The $174,000 that members of Congress are paid each year is just a small part of what it costs to keep them in Washington, D.C. Senators spend double what House members spend because they cover the whole state.
Little attention is paid as to how much they spend each year to run their offices, according to a report in The Advocate, but Louisiana’s delegation spent less than most members in 2018. Average expenses for each House member in 2018 were about $1.36 million. The Senate average is $3.3 million.
Costs vary because they are based on each member’s distance from Washington, local office space and how many constituents they serve. Most of the money is spent on staff salaries. None of it can go to personal or campaign expenses, and lawmakers have to cover their own expenses personally if they go over the amount they are given.
For comparative purposes, the highest House average of $1.36 million in 2018 was more than the nearly $1 million in 2000, but less than the $1.5 million high in 2010.
U.S. Rep. Clay Higgins, R-Port Barre, who represents this area that is in the 3rd Congressional District, spent $1.2 million in 2018, less than the state’s five other House members. U.S. Rep. Ralph Abraham, R-Alto, who is running for governor, spent the most at $1.336 million.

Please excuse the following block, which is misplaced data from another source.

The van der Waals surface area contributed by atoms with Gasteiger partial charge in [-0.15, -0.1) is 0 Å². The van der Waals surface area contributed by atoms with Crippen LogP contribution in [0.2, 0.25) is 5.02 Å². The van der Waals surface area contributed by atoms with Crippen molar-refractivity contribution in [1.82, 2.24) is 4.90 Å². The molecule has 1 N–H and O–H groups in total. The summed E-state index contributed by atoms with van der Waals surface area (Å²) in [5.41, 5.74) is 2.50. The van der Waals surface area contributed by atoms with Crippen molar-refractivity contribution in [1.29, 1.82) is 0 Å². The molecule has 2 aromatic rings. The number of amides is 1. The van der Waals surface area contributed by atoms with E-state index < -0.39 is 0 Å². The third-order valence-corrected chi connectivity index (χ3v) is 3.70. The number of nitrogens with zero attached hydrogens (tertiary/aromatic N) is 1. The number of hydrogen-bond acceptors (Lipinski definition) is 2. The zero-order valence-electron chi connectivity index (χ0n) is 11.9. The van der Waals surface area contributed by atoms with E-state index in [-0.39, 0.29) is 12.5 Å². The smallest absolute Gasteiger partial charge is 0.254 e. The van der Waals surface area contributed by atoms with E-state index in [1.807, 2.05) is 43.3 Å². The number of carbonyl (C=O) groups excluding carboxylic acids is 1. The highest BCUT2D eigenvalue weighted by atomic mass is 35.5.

The Advocate said Higgins’ costs were lower because he paid his staff the least, totaling $933,655. U.S. Rep. Cedric Richmond, D-New Orleans, paid his staff the most at $1.4 million.
U.S. House Minority Whip Steve Scalise, R-Jefferson, and the state’s longest serving member of the delegation, spent more than $2 million. Scalise had a separate budget because of the leadership role he had when Republicans controlled the House.
U.S. Sen. Bill Cassidy, R-Baton Rouge, spent $3.1 million, and about $140,000 of that was for travel. U.S. Sen. John Kennedy, R-Madisonville, spent nearly $2.8 million on office expenses in 2018, and nearly $200,000 of that was for travel.
One of the perks is called a franking privilege, the ability of members of Congress to freely send mail back home, which can boost their re-election hopes. However, the mail can’t directly request a vote or political support.
U.S. Rep. Garret Graves, R-Baton Rouge, accumulated nearly $64,800 in franked mail charges in 2018. The newspaper said nearly half of that was in the third quarter leading up to the 2018 midterm elections.
The total cost of running Congress has to be enormous, and taxpayers should be getting much more for the money it’s costing them.